Cognitive-Behavioral Therapy of Schizophreniaby David G. Kingdon, Douglas Turkington
Pub. Date: 01/28/1994
Publisher: Guilford Publications, Inc.
Cognitive-behavioral therapy has been successfully employed in the treatment of such problems as depression, panic disorder, and phobias. Now, providing a promising approach to patients with the most intractable problems, this book details the practical application of cognitive-behavioral therapy to the pervasive disorder of schizophrenia. The techniques described… See more details below
Cognitive-behavioral therapy has been successfully employed in the treatment of such problems as depression, panic disorder, and phobias. Now, providing a promising approach to patients with the most intractable problems, this book details the practical application of cognitive-behavioral therapy to the pervasive disorder of schizophrenia. The techniques described in this book, drawn from relevant theory and research, are designed to complement other treatments for schizophrenia, including medication, rehabilitation, and family therapies.
Making a clear distinction between the diagnosis of schizophrenia and the debilitating label of insanity, the authors contend that people with this disorder are not inherently irrational but instead, suffer from a circumscribed set of irrational beliefs. The book presents easily learned techniques that professionals can employ to help patients alleviate the impact of these beliefs and start drawing upon the strengths and rationality they do possess to improve their daily lives.
Illustrated with numerous case examples, the book describes how to:
* Work with the person to construct credible explanations of distressing and disabling symptoms
* Explore the personal significance of life events and circumstances and their interactions with the person's strengths and vulnerabilities
* Introduce reality testing for hallucinations and delusions
* Disentangle thought disorder and ameliorate negative symptoms
* Demystify psychotic symptoms for individuals and their families.
It also clearly delineates the relationship of thought, identity, insight, and coping strategies to schizophrenia.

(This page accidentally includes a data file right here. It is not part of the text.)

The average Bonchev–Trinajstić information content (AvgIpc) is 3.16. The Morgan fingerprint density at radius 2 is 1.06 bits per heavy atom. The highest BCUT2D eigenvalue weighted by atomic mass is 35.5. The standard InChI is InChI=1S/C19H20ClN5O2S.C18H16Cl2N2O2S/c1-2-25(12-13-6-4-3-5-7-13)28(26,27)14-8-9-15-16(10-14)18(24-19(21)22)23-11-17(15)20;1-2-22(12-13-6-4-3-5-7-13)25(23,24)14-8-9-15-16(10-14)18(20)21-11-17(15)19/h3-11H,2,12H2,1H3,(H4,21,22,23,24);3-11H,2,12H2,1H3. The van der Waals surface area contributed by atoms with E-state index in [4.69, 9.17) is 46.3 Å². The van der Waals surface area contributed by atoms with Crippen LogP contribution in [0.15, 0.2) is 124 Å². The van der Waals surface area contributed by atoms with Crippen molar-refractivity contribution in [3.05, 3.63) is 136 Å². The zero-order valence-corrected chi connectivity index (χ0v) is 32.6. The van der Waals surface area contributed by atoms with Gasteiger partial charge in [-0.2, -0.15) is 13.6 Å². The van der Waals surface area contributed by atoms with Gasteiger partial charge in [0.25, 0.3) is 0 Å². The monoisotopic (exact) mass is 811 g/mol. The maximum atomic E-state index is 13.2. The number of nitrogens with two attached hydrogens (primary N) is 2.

An invaluable resource for all professionals working with people suffering from schizophrenia--from psychologists, psychiatrists, and residential care workers to social workers, occupational therapists, and nursing staff--this practical and accessible text is also essential reading for students in these fields.
- Guilford Publications, Inc.
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Table of Contents
Part I: Theoretical Background.
1. Explanations of Schizophrenia.
2. Cultural Context.
3. Vulnerability and Life Events.
9. Coping Strategies.
10. Negative Symptoms.
13. Psychological Treatment in Schizophrenia.
Part II: Process of Therapy.
Study 1. The Man Who Was Controlled by a Satellite. Prerequisite Experience. Assessment.
Study 2. The Man and the Moon. Explanations.
Study 3. Overwork and Vulnerability. Eliciting Distorted Thoughts.
Study 4. Ordering Thoughts in Thought Disorder. Delusions.
Study 5. "I'll Be No More a Rover."
Study 6. "I'm 150 years old." Specific Delusional Content.
Study 7. The Chinese Connection.
Study 8. Thoroughly Schizophrenic.
Study 9. The Mistaken Inventor.
Study 10. Religious Significance and Strange Associations. Passivity.
Study 11. Out of Control. Thought Interface. Hallucinations.
Study 12. "It's Just My Schizophrenia Playing Up." Identity. Negative Symptoms. Communication.
Study 13. "Brain Waves" and "Hyperthought". Humor. Anxiety Management. Homework. Coping Strategies. Decatastrophization. Medication. Structure of Sessions. The Treatment Context. Therapists' Need for Support. Overall Goals.
Evaluation and Evolution
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